[Mustafa Osman’s Defence]
I say in reply to the matters which have been put forward as offences, that I took part in the imaginary activities against the regime reputedly perpetrated by Bediuzzaman Said Nursi, who is accused of founding a secret society and by exploiting religious feelings, of being engaged in activities that might breach state security:
1. Yes, like many Risale-i Nur students, I began to collect the treatises of the Risale-i Nur and to read them with the intention of receiving a civilized, religious education and learning Qur’anic conduct, which is a national characteristic and is worthy of true Turkism and Islam, and an historical honour and virtue of ours. I intended to become a useful member of the country and nation, and defend it against the effects of foreign ideologies.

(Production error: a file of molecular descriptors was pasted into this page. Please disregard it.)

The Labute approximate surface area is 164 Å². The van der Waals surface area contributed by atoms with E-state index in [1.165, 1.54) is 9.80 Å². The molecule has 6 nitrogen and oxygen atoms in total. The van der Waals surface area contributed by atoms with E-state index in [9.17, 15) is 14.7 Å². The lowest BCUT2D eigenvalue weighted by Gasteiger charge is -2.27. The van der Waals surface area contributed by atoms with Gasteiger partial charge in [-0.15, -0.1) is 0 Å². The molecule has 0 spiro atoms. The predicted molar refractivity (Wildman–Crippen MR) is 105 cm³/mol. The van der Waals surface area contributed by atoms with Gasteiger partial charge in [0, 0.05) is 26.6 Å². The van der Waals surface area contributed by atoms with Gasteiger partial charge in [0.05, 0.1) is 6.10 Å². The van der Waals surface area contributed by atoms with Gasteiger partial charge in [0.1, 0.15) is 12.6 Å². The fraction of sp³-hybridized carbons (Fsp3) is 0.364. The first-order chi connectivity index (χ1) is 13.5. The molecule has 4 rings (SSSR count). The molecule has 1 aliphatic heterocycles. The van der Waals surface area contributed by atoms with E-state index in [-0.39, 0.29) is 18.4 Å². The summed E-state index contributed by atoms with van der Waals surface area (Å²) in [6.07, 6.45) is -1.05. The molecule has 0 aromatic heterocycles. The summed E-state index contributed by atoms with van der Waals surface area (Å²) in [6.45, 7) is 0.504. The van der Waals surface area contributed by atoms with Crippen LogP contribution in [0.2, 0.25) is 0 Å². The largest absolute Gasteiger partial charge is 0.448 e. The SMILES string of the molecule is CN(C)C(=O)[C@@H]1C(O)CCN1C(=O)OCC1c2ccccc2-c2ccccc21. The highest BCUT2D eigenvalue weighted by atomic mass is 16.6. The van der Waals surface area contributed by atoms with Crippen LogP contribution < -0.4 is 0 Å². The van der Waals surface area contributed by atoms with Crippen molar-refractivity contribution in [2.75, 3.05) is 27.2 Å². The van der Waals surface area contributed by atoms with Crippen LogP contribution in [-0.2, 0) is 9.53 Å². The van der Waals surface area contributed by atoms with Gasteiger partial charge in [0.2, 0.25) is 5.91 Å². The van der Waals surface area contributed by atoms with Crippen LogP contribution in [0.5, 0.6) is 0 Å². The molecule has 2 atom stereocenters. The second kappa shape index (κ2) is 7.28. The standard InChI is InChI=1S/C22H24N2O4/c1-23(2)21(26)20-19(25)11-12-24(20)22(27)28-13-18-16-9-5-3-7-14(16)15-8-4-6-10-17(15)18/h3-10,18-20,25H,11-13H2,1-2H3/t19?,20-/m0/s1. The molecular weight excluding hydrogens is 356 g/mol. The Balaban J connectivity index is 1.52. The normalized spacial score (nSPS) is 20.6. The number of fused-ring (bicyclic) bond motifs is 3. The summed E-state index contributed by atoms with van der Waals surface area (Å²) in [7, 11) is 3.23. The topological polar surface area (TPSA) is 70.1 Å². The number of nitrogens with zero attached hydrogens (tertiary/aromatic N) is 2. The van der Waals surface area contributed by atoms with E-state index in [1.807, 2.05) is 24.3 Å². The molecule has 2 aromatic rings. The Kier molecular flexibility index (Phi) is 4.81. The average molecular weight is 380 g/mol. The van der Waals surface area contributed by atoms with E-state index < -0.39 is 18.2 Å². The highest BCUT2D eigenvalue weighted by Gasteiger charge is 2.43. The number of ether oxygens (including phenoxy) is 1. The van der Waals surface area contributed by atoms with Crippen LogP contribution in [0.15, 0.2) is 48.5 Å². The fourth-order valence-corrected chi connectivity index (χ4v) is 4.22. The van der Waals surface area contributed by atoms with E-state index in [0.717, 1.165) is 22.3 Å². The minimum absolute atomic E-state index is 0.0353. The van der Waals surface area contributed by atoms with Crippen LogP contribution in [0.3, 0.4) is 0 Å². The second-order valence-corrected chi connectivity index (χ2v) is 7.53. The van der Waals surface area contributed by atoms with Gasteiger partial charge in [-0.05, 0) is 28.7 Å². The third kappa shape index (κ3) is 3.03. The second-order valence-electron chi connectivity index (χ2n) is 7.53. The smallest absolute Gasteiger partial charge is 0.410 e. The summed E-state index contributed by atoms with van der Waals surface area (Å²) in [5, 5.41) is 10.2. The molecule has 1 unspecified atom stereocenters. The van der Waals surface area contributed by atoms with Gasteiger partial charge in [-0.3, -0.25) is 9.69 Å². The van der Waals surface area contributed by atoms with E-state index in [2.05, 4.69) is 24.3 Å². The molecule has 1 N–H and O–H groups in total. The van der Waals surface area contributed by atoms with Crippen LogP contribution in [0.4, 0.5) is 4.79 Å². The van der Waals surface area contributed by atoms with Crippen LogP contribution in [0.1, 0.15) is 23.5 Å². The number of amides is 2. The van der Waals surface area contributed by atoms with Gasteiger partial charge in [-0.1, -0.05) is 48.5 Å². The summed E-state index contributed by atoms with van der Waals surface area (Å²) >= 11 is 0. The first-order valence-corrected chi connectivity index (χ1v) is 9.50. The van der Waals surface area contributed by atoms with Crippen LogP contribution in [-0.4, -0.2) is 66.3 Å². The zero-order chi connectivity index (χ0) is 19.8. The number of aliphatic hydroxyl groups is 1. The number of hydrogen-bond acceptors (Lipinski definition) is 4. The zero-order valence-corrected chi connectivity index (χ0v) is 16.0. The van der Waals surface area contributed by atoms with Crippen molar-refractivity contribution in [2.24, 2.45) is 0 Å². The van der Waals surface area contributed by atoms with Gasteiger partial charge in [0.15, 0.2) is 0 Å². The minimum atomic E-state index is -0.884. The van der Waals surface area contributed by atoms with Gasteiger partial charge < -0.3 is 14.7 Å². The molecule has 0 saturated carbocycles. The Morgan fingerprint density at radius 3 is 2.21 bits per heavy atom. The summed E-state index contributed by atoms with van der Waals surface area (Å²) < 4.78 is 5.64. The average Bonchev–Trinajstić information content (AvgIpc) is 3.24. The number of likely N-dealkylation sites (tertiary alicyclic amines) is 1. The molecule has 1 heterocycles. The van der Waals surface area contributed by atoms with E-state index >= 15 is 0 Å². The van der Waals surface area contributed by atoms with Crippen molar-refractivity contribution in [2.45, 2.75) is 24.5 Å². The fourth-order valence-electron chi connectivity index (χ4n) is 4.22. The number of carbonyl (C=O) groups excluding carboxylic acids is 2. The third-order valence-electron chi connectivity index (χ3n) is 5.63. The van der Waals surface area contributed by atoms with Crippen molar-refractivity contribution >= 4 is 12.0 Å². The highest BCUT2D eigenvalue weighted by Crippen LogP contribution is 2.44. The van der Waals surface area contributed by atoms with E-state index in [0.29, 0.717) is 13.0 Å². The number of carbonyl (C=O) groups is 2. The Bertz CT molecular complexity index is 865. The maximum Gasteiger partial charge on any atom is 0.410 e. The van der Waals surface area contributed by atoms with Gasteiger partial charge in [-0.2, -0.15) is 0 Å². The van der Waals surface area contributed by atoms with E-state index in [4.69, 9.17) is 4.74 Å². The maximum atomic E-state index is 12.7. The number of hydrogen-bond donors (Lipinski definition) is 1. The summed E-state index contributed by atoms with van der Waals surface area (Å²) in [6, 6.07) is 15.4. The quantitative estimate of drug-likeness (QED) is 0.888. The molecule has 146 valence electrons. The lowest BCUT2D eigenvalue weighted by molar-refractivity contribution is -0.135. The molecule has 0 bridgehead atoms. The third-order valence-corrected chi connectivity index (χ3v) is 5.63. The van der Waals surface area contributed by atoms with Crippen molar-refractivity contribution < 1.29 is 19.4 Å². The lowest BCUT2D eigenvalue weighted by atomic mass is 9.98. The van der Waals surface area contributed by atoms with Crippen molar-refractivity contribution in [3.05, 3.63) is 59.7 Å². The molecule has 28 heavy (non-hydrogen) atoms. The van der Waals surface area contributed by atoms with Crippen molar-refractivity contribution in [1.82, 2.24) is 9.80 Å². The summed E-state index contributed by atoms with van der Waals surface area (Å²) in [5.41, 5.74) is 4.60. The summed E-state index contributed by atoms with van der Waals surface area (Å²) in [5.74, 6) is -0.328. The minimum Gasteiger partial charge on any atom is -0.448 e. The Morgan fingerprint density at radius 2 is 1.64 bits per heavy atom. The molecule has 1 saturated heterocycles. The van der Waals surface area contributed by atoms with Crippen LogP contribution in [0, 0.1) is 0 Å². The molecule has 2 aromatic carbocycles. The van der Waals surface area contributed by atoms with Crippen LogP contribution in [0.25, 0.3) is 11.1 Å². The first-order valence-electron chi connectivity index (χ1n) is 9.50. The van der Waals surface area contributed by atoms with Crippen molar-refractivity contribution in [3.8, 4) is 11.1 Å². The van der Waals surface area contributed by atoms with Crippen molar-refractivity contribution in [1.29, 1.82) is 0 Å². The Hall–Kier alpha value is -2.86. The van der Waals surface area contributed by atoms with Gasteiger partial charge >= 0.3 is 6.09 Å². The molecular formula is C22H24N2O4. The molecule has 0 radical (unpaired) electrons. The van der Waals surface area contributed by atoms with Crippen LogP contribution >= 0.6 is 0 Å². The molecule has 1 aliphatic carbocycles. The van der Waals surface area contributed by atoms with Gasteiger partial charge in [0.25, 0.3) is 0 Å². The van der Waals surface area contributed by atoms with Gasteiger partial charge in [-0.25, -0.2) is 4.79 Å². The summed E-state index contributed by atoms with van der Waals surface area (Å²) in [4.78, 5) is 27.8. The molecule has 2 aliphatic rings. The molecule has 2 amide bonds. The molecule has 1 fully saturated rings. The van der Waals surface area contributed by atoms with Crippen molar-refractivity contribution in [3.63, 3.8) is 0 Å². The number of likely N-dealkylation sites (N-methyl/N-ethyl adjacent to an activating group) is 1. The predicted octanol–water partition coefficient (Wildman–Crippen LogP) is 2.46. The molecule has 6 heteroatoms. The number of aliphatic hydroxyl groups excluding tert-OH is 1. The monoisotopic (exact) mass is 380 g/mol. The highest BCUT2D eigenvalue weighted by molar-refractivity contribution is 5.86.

How could it be considered an offence at a time vice and immorality have trampled the honour and mode of action of our forefathers, which found fame in history, and poisoned the life of society, and have spilled into the streets to the extent of disgusting even the immoral, alarming public opinion, so that it is gossiped about in every home, and this grievous situation, which gives rise to criticism in the form of news about the moral police and of various other subjects in the newspapers and magazines, which are the tongue of public opinion, is rapidly spreading and quite simply becoming general — to read the Risale-i Nur Collection at such a time, which saved me as it saves all Muslims who read it; and to give it to my compatriots when they insistently asked for it, who knew and heard that I read these works, so that it could rectify their morals too; and so to save through the Risale-i Nur and its effective teachings these people who had lost their moorings and were becoming harmful for the country and nation; and to give it to them to read since it would assist them to become useful to humanity — how could this be considered an offence? It is the luminous, effective weapon of Bediuzzaman in his sacred, moral struggle, which is worthy of praise and appreciation. With his effective teachings about religion he is a mujahid, fighting against the dangerous red plague of communism which is spreading like an epidemic even in our country and makes the whole world tremble — how could it be considered a crime for myself to have given these treatises to people when they have thus in twenty years transformed into useful members of the country and nation twenty thousand people, and probably more? And how could charges be made against its respected author in the same way? I ask your consciences.